COMPARATIVE STUDY
JOURNAL ARTICLE
REVIEW

Raf: a strategic target for therapeutic development against cancer

Muralidhar Beeram, Amita Patnaik, Eric K Rowinsky
Journal of Clinical Oncology 2005 September 20, 23 (27): 6771-90
16170185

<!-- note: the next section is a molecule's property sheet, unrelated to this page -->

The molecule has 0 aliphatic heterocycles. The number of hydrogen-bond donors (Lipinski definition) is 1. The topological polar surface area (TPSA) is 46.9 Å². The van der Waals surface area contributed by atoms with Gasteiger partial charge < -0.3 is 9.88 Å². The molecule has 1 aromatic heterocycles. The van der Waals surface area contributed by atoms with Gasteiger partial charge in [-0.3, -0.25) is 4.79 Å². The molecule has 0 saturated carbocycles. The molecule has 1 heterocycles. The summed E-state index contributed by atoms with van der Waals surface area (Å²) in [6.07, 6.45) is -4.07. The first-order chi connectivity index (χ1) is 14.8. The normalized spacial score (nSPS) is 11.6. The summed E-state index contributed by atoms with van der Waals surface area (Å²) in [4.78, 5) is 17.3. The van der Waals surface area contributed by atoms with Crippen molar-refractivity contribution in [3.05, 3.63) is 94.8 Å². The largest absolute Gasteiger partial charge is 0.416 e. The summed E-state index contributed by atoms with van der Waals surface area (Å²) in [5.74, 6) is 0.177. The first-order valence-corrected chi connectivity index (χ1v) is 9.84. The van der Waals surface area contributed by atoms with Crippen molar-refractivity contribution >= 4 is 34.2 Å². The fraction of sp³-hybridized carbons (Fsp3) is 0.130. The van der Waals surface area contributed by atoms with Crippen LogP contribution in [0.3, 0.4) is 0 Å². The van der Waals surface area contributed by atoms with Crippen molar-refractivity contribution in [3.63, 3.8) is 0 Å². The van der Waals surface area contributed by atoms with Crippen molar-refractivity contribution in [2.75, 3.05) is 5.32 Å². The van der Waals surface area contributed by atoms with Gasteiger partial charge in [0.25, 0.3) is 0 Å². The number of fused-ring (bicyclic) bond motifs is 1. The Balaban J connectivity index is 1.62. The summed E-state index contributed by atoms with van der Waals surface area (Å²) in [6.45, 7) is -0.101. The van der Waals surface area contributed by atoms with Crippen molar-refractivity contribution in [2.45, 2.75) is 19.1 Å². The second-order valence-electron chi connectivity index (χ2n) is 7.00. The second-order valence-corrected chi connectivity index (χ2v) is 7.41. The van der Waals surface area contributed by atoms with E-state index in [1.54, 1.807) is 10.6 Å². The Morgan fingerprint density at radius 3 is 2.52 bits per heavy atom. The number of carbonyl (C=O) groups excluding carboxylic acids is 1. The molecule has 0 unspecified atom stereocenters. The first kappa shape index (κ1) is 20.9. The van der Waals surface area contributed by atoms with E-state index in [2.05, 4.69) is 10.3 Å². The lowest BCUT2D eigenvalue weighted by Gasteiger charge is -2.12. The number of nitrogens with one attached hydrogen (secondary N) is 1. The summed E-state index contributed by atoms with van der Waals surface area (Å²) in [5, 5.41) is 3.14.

The mitogen-activated protein kinase (MAPK) signaling pathway plays a critical role in transmitting proliferative signals generated by cell surface receptors and cytoplasmic signaling elements to the nucleus. Several important signaling elements of the MAPK pathway, particularly Ras and Raf, are encoded by oncogenes, and as such, their structures and functions can be modified, rendering them constitutively active. Because the MAPK pathway is dysregulated in a notable proportion of human malignancies, many of its aberrant and critical components represent strategic targets for therapeutic development against cancer. Raf, which is an essential serine/threonine kinase constituent of the MAPK pathway and a downstream effector of the central signal transduction mediator Ras, is activated in a wide range of human malignancies by aberrant signaling upstream of the protein (eg, growth factor receptors and mutant Ras) and activating mutations of the protein itself, both of which confer a proliferative advantage. Three isoforms of Raf have been identified, and therapeutics targeting Raf, including small-molecule inhibitors and antisense oligodeoxyribonucleotides (ASON), are undergoing clinical evaluation. The outcomes of these investigations may have far-reaching implications in the management of many types of human cancer. This review outlines the structure and diverse functions of Raf, the rationale for targeting Raf as a therapeutic strategy against cancer, and the present status of various therapeutic approaches including ASONs and small molecules, particularly sorafenib (BAY 43-9006).

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